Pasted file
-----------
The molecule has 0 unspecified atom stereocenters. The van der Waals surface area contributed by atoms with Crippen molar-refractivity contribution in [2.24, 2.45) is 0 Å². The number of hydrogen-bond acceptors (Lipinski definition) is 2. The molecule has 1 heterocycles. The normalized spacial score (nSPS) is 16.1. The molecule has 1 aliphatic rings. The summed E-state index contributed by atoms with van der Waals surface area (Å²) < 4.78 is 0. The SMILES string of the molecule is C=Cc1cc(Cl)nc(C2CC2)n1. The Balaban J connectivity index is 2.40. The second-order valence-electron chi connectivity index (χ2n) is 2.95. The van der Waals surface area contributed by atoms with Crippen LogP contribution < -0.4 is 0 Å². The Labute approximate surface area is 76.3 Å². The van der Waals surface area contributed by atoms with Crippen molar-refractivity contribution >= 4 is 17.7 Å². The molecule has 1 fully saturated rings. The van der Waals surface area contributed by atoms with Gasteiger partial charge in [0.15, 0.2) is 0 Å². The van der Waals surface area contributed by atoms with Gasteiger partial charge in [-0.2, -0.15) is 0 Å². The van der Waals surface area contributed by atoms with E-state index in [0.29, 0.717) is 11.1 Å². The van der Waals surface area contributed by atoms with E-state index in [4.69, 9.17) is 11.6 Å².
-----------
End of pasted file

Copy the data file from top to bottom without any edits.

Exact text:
The molecule has 0 unspecified atom stereocenters. The van der Waals surface area contributed by atoms with Crippen molar-refractivity contribution in [2.24, 2.45) is 0 Å². The number of hydrogen-bond acceptors (Lipinski definition) is 2. The molecule has 1 heterocycles. The normalized spacial score (nSPS) is 16.1. The molecule has 1 aliphatic rings. The summed E-state index contributed by atoms with van der Waals surface area (Å²) < 4.78 is 0. The SMILES string of the molecule is C=Cc1cc(Cl)nc(C2CC2)n1. The Balaban J connectivity index is 2.40. The second-order valence-electron chi connectivity index (χ2n) is 2.95. The van der Waals surface area contributed by atoms with Crippen LogP contribution < -0.4 is 0 Å². The Labute approximate surface area is 76.3 Å². The van der Waals surface area contributed by atoms with Crippen molar-refractivity contribution >= 4 is 17.7 Å². The molecule has 1 fully saturated rings. The van der Waals surface area contributed by atoms with Gasteiger partial charge in [0.15, 0.2) is 0 Å². The van der Waals surface area contributed by atoms with Gasteiger partial charge in [-0.2, -0.15) is 0 Å². The van der Waals surface area contributed by atoms with E-state index in [0.29, 0.717) is 11.1 Å². The van der Waals surface area contributed by atoms with E-state index in [4.69, 9.17) is 11.6 Å².